If neither the Number 1 Science and Technology Regiment nor the workshop near Nuang Laing are related to some sort of nuclear program, I'd really like to understand what the director of the Department of Atomic Energy was doing at both locations. And why is another of the machine shops producing equipment for the Number 1 Science and Technology Regiment? And why are the personnel at the civilian workshop posing in olive drab? I can come up possible explanations, but why should I have to guess? Dr. Ko Ko Oo could perhaps provide some insight here.

So, let's recap. Burma's military went on a shopping expedition to North Korea that included a tour of a ballistic missile factory, signing of a defense MOU, and dinner with the proliferator-in-chief. Burma's Department of Atomic Energy also attempted to purchase a research reactor from Russia and sent students to train in subjects such as reprocessing. Dr. Ko Ko Oo also was involved in the procurement of machine tools from foreign suppliers to establish two workshops that supply a military facility carved out of the jungle.

Golly, a fellow could get real suspicious.

I hasten to add that I have not included the wilder rumors about covert nuclear reactors and so forth. There is a lot of garbage out there about Burma's nuclear program. (Poor David Albright has had his hands full shooting down a lot of this silliness including some nonsense relating to tunnels. What is it about tunneling that makes people crazy?) Cables from Wikileaks demonstrate the very, uh, uneven quality of reporting. Worst of all, the dissident groups have turned on one another claiming credit for this discovery or that.

But despite all this drama, there is no "smoking gun," as former IAEA safeguard head Olli Heinonen has cautioned, that proves Burma is, or was, seeking a nuclear weapon.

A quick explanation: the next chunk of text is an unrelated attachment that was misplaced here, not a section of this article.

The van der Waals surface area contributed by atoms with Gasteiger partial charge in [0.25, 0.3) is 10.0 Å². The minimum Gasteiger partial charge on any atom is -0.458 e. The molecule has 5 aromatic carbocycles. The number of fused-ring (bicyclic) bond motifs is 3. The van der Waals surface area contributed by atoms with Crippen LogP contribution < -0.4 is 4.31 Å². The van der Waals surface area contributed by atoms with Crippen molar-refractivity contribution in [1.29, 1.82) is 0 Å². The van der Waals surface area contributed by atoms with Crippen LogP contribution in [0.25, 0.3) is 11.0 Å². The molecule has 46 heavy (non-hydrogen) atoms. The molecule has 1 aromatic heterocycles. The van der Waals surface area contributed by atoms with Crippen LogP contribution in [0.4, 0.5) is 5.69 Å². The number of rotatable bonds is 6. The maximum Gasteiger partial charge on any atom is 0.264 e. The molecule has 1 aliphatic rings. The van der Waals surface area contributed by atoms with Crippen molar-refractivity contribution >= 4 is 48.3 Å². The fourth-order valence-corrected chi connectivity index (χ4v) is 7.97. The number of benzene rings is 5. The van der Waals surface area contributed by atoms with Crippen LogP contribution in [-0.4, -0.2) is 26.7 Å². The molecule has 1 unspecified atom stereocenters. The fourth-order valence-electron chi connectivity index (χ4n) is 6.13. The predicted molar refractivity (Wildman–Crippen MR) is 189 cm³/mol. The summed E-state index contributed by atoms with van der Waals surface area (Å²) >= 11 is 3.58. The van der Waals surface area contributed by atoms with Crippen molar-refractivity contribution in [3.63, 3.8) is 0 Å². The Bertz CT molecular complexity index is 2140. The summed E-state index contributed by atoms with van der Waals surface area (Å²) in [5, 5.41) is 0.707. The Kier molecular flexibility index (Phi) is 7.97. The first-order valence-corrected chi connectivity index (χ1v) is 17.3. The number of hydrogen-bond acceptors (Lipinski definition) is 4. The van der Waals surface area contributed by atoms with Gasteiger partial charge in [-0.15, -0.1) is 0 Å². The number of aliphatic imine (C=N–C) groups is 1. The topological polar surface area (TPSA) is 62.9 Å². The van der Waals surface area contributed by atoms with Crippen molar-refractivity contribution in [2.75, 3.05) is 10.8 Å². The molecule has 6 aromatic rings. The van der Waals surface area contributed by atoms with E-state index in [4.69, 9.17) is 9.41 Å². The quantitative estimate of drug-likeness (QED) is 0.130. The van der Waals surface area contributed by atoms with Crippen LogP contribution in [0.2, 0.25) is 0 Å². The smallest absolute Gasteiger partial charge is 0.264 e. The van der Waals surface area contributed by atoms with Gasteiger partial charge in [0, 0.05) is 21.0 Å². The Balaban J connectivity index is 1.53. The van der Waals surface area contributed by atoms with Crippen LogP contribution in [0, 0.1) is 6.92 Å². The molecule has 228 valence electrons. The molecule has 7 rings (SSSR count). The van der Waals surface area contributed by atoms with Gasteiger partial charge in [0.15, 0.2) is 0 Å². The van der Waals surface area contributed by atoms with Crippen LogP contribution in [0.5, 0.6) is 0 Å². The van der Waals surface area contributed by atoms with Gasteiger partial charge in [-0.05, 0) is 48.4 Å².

Burma's motives are unclear. Perhaps some members of the Burmese junta believe that nuclear weapons would shield the regime from foreign pressure. Perhaps the Ministry of Science and Technology sees the extraction of rare earths as a future source of hard currency. And perhaps the machine tools they produced were intended for another country. But the workshop near Nuang Laing reminds me of the workshop that AQ Khan attempted to establish in nearby Malaysia. Whatever it is, something is going on. I would bloody well like to know what it is.

The Obama administration claims it is serious about ensuring that nonproliferation is part of its policy of engaging Burma. On the other hand, the anonymous officials cited by Pro Publica leave me with the impression that they worry too much attention to Dr. Ko Ko Oo's activities might disturb the delicate transition to civilian rule. These officials may calculate that democratization in Burma will move much faster than programs to develop ballistic missiles or nuclear technology. In October, Glyn Davies, the U.S. special representative for North Korea policy, told reporters that although Burma's leaders "made a strategic decision to...ultimately end these relationships with North Korea...it's a work in process. It was a long relationship that the two countries had and so it does take some time to work through it." It will be interesting to see how patient Congress will be.

Still, if the administration is reluctant to press for a full accounting of Burma's nuclear activities in the near-term, there are some more modest steps that we might seek:

  • In late 2010, the IAEA director-general reportedly sent a letter to the Burmese government, requesting that the country "provide information about reports suggesting it was engaging in suspicious nuclear activities." Burma should oblige, providing access to facilities and associated personnel at Myaing, Nuang Laing, and Thabeikkyin.
  • Senior Burmese officials have indicated they would consider signing an Additional Protocol, a stronger nuclear safeguards agreement created in response to Iraq's efforts to evade safeguards in the 1980s. Just do it, already. It also wouldn't hurt if Burma reported its uranium mining and milling activities.
  • Russia and Burma should provide the IAEA details about the scope and size of training programs conducted for Burmese citizens. Who were these students? What did they study? Where are they today?
  • Burma, we are told, has made a strategic decision to suspend defense cooperation with North Korea, but it should report the extent of its past dealings to the United Nations, starting with the full text of the purported MOU.

These steps fall well short of a complete accounting of Burma's nuclear activities, but they would offer some assurance that Burma is not actively pursuing ballistic missiles and nuclear weapons while it is seeking to end its international isolation.